State, Red Cross visit Savoonga to assess storm damage

Damage in the Alaska community of Savoonga, battered by a series of harsh Bering Sea storms in the final days of 2016, is still being tallied by state and Red Cross officials who visited the Bering Sea village last weekend.

Jeremy Zidek, a spokesman for the state Division of Homeland Security and Emergency Management, said that two emergency managers sent to Savoonga had gathered a set of "ballpark" estimates for damage in the community. Local officials had issued a verbal disaster declaration to the state, after hurricane-force winds tore into numerous buildings in the St. Lawrence Island community.

"We've seen that about 60 structures were affected," Zidek said. "A lot of the damage we've seen is homes being pushed off their foundations by the high winds."

City officials declined comment for this story Tuesday.

A series of three northern Alaska storms began the night of Dec. 28 and continued to hammer Savoonga through New Year's Day. Residents said the storms ripped roofs from homes, sent debris flying through windows and cut out communications.

[ Winter storm in Savoonga draws experts in weather, emergencies ]

Red Cross of Alaska staff also spent the weekend in Savoonga, assessing homes damaged by successive winter storms. The assessors opened 23 financial-aid cases and helped 127 people, according to the Red Cross. All of the cases involved damaged homes.


A total of 22 homes suffered damage categorized as "major," which means the dwellings need costly repairs, the Red Cross said.

"Those homes had a significant amount of damage — most likely they're technically unlivable, but many people are still living in the houses," said Lisa Miller, a Red Cross of Alaska spokeswoman.

A single home was categorized as "destroyed," meaning the winter storms toppled the structure and left none of its walls standing, according to the Red Cross.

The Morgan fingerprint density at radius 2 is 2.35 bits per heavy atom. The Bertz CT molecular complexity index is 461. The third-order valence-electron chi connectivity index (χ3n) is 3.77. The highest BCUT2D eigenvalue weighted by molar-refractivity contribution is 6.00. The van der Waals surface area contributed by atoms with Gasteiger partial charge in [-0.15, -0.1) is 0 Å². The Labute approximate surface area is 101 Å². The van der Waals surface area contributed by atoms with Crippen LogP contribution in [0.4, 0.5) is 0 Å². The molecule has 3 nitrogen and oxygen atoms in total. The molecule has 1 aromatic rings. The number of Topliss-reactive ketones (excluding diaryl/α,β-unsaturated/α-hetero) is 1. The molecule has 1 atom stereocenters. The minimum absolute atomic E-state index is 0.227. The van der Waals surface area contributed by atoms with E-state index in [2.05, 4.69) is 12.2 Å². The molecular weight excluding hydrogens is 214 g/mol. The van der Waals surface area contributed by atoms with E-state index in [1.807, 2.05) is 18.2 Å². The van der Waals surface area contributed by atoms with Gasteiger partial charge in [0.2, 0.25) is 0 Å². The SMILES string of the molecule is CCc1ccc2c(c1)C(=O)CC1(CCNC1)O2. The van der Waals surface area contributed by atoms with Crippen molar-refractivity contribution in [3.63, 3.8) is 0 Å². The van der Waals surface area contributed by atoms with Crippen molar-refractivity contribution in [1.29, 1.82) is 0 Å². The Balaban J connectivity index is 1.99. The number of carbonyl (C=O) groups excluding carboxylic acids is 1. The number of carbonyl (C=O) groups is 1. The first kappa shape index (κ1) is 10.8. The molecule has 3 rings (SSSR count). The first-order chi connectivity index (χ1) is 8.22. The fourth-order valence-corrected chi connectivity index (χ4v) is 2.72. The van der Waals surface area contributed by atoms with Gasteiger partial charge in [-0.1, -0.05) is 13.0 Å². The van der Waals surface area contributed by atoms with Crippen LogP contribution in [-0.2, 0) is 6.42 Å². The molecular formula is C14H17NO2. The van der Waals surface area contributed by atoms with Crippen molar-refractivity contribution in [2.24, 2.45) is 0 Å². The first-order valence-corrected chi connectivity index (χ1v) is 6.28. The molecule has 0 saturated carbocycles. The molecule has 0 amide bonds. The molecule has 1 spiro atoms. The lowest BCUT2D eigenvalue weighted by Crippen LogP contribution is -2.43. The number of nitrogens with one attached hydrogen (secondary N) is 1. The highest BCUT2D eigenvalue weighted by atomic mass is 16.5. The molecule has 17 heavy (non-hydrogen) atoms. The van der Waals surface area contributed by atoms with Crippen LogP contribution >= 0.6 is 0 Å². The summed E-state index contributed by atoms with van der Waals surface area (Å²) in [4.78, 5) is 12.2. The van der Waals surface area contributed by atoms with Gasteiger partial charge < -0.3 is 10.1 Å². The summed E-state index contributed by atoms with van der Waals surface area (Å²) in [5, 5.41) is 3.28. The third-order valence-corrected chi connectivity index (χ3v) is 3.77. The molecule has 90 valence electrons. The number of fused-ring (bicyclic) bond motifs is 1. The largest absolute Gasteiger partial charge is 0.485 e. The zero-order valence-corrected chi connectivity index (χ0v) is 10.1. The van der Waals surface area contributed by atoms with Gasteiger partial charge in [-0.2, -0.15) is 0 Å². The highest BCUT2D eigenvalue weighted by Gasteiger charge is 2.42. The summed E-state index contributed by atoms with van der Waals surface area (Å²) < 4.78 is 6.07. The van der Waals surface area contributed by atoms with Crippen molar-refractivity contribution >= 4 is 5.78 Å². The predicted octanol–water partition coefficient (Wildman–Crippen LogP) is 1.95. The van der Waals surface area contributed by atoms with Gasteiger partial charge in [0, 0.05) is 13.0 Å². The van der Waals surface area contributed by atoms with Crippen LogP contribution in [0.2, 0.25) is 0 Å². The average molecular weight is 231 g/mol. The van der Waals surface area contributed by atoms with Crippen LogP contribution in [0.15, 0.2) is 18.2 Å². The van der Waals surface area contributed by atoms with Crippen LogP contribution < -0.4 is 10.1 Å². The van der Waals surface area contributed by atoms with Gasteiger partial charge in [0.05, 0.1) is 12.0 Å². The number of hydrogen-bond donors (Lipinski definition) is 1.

Despite the extensive damage, Zidek said everyone in Savoonga — including the owner of the destroyed home — has been able to stay with someone else or remain in their own housing.

The state assessment found that food stocks at the local store were low after the storms' passage, and Zidek said some items for small children need to be replenished. The town's subsistence whaling crews received a weekend boon during the state officials' visit, however: a bowhead whale.

"The last day they were there, Savoonga landed a whale, so the community transitioned into food-harvesting mode," Zidek said. "There was plenty of muktuk to be had."

For the time being, the Red Cross has provided financial assistance in all 23 of its cases by way of money cards. The cards are intended for immediate needs, like socks, groceries and temporary lodging, Miller said.

However, the locals' homes require the replacement of siding, roofing and insulation to homes. Red Cross officials plan to work with other volunteer organization to support those efforts.

Currently, only the Red Cross and the state are involved in the assistance, Miller said.

Zidek said Gov. Bill Walker and his cabinet should receive the division's full report on the situation in Savoonga next week, for an evaluation of whether to declare a state disaster in response.

Chris Klint

Chris Klint is a former ADN reporter who covered breaking news.

Jerzy Shedlock

Jerzy Shedlock is a former reporter for Alaska Dispatch News. He left the ADN in 2017.